Invited Talk: Le Song "Graph Neural Networks for Representation Learning and Symbolic Reasoning"

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  • Day 2 (Nov.18), 15:00-15:50
  • Nagoya Nohgakudo


Graphs and hypergraphs are prevalent in many real world applications arising from online social platforms, recommendation systems, knowledge bases, computational biology and materials science. How to represent such graph data to capture their similarities or differences? How to integrate graph data with other sources of data in representation learning? How to combine deep learning with symbolic reasoning? How to better design algorithms over graphs?
I will present a graph neural network framework for addressing these challenges based on the idea of embedding message passing algorithms into function spaces, and learning these algorithms from data. In large scale applications involving molecule design, recommendation system and knowledge reasoning, this graph neural network framework consistently achieves the-state-of-the-art results, in terms of accuracy, model size and scalability. Graph neural networks also appear to be a very good tool to advance AI to the next stage, which can combine deep learning with symbolic reasoning.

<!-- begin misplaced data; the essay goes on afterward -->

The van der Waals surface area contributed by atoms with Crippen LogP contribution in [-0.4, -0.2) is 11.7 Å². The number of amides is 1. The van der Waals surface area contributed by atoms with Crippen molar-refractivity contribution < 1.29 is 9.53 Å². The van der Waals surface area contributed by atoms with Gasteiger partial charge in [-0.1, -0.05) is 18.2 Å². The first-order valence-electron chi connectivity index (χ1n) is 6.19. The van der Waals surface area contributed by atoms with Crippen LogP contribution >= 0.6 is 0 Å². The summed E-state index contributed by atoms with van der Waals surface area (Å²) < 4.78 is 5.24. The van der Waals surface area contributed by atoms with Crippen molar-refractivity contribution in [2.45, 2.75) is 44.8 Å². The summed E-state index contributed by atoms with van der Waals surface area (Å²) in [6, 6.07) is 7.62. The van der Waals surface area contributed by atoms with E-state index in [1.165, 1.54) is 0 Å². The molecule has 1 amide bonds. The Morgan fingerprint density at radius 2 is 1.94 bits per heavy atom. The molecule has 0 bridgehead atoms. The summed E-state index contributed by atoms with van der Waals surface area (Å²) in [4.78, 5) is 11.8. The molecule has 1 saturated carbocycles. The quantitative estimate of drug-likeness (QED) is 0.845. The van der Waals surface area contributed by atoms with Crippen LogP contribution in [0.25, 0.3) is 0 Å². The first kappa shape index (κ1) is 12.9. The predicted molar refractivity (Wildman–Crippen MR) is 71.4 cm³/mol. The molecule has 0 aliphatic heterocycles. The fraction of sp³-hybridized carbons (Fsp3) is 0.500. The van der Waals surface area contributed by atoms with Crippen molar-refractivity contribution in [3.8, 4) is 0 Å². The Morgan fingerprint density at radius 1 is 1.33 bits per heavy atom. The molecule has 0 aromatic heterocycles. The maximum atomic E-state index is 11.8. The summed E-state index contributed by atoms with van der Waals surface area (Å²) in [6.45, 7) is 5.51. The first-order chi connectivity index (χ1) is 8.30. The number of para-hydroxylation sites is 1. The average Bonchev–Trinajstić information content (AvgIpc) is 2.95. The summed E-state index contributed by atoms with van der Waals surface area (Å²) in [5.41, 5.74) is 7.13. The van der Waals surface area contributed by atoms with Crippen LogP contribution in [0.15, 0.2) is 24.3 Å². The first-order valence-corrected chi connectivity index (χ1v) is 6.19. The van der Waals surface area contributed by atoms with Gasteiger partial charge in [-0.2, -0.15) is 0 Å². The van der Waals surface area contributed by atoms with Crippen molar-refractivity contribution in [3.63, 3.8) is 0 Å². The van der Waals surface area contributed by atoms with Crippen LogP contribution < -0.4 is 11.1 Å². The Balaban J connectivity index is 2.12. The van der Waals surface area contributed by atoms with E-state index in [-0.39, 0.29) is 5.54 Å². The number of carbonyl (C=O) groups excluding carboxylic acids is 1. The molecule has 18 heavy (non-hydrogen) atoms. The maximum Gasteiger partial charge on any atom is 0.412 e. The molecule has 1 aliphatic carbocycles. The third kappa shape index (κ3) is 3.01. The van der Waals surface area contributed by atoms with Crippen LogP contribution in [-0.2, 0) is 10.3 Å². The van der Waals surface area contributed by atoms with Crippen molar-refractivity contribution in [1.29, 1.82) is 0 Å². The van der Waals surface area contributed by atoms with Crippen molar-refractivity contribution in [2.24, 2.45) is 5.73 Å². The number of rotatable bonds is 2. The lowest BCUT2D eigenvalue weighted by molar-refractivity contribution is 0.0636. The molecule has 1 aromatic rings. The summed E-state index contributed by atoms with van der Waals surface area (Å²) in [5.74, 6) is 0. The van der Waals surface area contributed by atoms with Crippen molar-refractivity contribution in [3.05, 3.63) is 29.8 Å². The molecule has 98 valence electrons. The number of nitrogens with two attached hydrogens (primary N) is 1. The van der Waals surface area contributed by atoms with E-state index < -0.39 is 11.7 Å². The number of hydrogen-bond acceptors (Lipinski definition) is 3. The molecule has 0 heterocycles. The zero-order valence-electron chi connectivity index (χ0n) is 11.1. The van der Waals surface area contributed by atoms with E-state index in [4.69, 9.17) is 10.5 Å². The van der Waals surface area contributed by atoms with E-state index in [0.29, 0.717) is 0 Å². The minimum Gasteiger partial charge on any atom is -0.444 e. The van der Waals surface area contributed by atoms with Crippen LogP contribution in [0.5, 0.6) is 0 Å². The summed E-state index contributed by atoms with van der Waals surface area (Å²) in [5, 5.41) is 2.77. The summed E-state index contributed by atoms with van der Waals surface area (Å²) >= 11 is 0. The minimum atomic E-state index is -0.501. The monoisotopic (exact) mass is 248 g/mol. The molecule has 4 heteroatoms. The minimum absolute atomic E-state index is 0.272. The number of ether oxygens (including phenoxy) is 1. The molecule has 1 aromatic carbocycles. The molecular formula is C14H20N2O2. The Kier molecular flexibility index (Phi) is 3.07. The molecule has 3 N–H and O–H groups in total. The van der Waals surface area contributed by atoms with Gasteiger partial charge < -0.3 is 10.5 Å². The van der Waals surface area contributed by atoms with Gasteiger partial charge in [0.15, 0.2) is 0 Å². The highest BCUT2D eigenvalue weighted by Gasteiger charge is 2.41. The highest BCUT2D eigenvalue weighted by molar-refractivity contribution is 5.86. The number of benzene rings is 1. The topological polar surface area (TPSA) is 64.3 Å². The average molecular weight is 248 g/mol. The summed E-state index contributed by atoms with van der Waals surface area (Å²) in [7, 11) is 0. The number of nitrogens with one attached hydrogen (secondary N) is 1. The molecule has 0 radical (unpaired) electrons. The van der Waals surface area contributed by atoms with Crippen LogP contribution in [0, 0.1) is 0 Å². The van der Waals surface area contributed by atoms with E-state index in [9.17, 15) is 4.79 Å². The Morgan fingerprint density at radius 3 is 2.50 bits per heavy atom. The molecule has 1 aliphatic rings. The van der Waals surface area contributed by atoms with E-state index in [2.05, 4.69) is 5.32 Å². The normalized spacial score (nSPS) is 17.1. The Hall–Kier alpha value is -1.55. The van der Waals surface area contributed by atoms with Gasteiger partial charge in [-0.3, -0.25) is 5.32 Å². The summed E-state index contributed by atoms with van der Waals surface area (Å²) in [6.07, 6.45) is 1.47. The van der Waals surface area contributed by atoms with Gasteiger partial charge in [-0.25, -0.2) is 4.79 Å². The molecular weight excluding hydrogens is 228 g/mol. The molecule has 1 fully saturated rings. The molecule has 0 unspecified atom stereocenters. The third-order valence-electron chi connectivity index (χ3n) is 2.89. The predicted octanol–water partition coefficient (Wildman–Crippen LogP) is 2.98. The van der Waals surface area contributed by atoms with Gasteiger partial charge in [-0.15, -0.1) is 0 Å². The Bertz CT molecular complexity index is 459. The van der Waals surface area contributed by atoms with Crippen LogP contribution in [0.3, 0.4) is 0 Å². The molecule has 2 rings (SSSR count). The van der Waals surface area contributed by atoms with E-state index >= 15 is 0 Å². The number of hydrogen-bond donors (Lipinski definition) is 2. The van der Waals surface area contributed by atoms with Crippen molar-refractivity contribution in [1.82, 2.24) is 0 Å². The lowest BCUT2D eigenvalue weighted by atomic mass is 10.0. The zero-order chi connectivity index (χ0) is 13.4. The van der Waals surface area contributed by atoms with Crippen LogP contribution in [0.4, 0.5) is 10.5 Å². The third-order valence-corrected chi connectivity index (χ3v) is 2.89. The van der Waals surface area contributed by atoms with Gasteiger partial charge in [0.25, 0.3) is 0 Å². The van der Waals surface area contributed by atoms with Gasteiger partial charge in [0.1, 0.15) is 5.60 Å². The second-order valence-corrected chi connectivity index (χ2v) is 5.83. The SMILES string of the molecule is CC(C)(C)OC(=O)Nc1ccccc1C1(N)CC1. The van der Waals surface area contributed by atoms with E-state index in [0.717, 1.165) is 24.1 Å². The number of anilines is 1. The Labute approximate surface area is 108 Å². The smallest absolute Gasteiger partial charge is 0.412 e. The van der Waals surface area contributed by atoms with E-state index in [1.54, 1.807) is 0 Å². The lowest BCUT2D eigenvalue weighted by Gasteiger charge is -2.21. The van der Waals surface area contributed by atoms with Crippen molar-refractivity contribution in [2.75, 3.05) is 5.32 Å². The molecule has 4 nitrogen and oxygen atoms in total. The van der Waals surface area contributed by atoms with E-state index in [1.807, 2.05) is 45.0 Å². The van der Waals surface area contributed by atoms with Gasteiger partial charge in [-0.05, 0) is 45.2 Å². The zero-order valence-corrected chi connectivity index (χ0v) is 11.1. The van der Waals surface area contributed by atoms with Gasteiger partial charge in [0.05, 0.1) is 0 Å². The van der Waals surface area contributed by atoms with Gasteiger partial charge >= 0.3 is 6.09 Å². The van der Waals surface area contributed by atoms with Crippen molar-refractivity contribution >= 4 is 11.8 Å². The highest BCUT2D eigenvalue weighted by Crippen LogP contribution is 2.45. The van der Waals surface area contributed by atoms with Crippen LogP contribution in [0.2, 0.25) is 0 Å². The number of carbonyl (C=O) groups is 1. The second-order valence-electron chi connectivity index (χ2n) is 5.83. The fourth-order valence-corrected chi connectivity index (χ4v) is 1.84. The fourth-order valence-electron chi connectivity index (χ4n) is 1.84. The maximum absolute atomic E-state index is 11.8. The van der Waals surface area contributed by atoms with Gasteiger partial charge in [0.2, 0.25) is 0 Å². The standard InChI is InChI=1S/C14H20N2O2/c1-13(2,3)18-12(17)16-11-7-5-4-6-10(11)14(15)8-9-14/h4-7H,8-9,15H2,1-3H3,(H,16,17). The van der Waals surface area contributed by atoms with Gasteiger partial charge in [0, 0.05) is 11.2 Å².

Le Song is an Associate Professor in the Department of Computational Science and Engineering, College of Computing, an Associate Director of the Center for Machine Learning, Georgia Institute of Technology, and also a Principal Engineer of Ant Financial, Alibaba. He received his Ph.D. from University of Sydney in 2008, and then conducted his post-doctoral research in the Department of Machine Learning, Carnegie Mellon University, between 2008 and 2011. Before he joined Georgia Institute of Technology in 2011, he was a research scientist at Google. His principal research direction is machine learning, especially nonlinear models, such as kernel methods and deep learning, and probabilistic graphical models for large scale and complex problems, arising from artificial intelligence, network analysis, computational biology and other interdisciplinary domains. He is the recipient of the NIPS'17 Materials Science Workshop Best Paper Award, the Recsys'16 Deep Learning Workshop Best Paper Award, AISTATS'16 Best Student Paper Award, IPDPS'15 Best Paper Award, NSF CAREER Award'14, NIPS'13 Outstanding Paper Award, and ICML'10 Best Paper Award. He has also served as the area chair or senior program committee for many leading machine learning and AI conferences such as ICML, NeurIPS, AISTATS, AAAI and IJCAI, and the action editor for JMLR and IEEE TPAMI.